Let me review.  There were four ingredients to this final plague.  The first, it will happen around midnight.  The second, there will be national death; that is, death to all first-born.  And I would take it, from the text, that there will be death to the first-born in the Israelite home, who does not smear blood on the doorposts and lintel of their homes, as we’ll see in a moment.  Third, there will be great sorrow.  And fourth, there will be an exodus. 

So, after he explains all of that to Pharaoh, Moses, in hot anger with righteous indignation, leaves the courtroom.  And now, in chapter 12, he will address the people of Israel and prepare them for this exodus.  Look at verse 1, “Now the Lord said to Moses and Aaron in the land of Egypt, ‘This month shall be the beginning of months for you; it is to be the first month of the year to you.’” - which is interesting, there’s a change in calendar.  It’s like telling someone in April that now you’re going to act like this is January.  Why was that?  Because they are now redeemed as a nation.  This is a special day and, from their calendar, they view this event as when Israel was, in a sense, born again, made a nation.  He says, “I want you to go and” - “Speak to all the congregation of Israel, saying” - verse 3 - “On the tenth of this month they are each one to take a lamb for themselves, according to their fathers’ households, a lamb for each household.”  And this is the ingredient, I believe, of substitution.  “Now if the household is too small for a lamb, then he and his neighbor nearest to his house are to take one according to the number of persons in them; according to what each man should eat, you are to divide the lamb.  Your lamb shall be an unblemished male a year old; you may take it from the sheep or from the goats.  And you shall keep it until the fourteenth day of the same month, then the whole assembly of the congregation of Israel is to kill it at twilight.” - or between the two evenings, that is, at midnight.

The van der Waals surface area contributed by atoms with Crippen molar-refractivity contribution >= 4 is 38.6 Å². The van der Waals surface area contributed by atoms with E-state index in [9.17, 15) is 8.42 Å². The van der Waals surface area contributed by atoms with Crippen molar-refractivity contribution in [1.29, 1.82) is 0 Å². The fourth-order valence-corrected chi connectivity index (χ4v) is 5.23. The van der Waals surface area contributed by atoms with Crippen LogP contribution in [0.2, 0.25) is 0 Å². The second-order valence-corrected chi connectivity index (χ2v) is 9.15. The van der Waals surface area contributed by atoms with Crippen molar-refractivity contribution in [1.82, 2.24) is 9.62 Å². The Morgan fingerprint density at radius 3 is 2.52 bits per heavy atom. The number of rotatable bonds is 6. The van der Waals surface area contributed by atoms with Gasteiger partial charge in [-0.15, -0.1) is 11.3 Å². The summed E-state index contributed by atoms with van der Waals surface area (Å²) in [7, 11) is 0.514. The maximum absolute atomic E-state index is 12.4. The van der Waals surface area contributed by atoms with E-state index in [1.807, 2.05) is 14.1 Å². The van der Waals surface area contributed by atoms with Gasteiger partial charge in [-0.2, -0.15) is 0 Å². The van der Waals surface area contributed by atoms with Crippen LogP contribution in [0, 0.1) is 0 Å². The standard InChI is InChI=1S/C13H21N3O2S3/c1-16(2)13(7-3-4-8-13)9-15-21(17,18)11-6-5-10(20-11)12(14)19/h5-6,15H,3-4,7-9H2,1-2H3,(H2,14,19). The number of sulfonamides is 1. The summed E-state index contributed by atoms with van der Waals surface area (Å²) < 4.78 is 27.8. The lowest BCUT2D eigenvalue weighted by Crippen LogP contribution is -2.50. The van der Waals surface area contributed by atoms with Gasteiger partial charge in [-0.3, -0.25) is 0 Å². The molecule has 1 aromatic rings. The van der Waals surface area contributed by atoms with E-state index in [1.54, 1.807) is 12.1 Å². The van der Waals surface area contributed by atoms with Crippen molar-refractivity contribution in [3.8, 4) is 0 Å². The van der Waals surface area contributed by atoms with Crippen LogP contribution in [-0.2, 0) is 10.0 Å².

Now picture, for a moment, you being there.  And you’re, in effect, told that you are to take a lamb.  And, I’m sure, there was other revelation given to the Israelite so that they understood that this lamb would be the substitutionary one, this would be the death one, this would be the one who is slain that they might, on the other hand, live.  As one individual said it, rather crassly but truthfully, in every home in Egypt that night, there was either a dead lamb or a dead first-born.  There was either, in a home, the blood smeared on the lintel or on the doorposts or there was the breathless form of a child or, maybe, an older teenager or young person, the first-born in every home.  This was the substitutionary act that they didn’t understand, like you and I understand today.  They didn’t have the rest of the picture.  They didn’t know what would come later.  But, we now know that this is a beautiful picture of the substitutionary death of Jesus Christ.  And there will come a day when we will either experience death or we will stand before God with our hearts bathed in the blood of the Lamb.